Yellowknife-based artist Germaine Arnaktauyok launches her new book today from 5:30 to 7:30 p.m. at Visual Effects Gallery, YK Centre West, 4905 48th Street.
My Name is Arnaktauyok is an illustrated memoir, reflecting on the celebrated artist’s traditional Inuit upbringing in a camp near Igloolik; her move to a residential school and her education in Southern art schools; and her return to the North. She also shares insight on the inspiration behind many of her most iconic works, accompanied by over 100 full-colour reproductions of her drawings and etchings.
“One time, in the springtime, I was playing near the shore. Like all Inuit kids, we used to play on the shore when the ice was breaking. My parents told us to be careful, but I had this great idea that I should go on an ice pan. There were some broken parts; the shore was melting and breaking. I was playing on it and I fell in the water, in the cold Arctic Ocean. I went under the water, and I remember trying hard to breathe. After a few minutes it was okay; I forgot about drowning, and everything felt just fine. Then I heard my father say, ‘Come over this way.’ So I thought, ‘Okay, yes.’ There were lots of currents under the ice and my father was becoming desperate because I was sinking. My long hair was swept right into his hand by the current, so he was able to reach me by my hair. He pulled me out. If he hadn’t, I would have died.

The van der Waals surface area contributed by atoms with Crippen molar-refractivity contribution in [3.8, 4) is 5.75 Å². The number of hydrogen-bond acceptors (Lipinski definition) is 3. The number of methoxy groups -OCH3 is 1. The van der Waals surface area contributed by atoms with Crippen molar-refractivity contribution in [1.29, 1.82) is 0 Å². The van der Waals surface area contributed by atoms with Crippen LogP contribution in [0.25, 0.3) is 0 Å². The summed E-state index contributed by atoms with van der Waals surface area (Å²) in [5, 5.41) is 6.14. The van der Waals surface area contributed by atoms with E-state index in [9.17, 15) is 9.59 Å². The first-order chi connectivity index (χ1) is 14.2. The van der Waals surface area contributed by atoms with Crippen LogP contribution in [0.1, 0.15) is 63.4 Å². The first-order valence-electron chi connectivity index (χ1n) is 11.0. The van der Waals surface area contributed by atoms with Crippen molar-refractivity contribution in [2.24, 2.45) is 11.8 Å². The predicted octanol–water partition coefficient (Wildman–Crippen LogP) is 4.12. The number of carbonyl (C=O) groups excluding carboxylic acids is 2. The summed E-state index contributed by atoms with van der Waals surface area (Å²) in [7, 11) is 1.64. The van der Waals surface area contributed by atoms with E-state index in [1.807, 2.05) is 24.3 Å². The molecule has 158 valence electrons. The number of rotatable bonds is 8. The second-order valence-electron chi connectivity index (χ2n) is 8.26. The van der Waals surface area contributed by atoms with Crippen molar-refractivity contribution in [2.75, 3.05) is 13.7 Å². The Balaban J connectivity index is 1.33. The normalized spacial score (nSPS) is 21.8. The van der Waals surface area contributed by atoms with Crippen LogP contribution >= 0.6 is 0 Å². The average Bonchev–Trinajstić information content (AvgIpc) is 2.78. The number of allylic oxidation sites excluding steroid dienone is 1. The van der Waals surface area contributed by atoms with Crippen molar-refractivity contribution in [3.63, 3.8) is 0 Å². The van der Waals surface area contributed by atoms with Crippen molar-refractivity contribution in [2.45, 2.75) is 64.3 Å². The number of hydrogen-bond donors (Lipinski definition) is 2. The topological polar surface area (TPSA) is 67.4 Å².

I remember my father laying me on the ice. I was trying to breathe again. Somehow I got my breath, and got up and walked home. Then my mother gave me strong tea, which made me vomit water. I went to sleep after that, and that was the end of it.
I like drawing Sedna like this with her long hair under the water. I had long hair when I was drowning, and that saved my life.”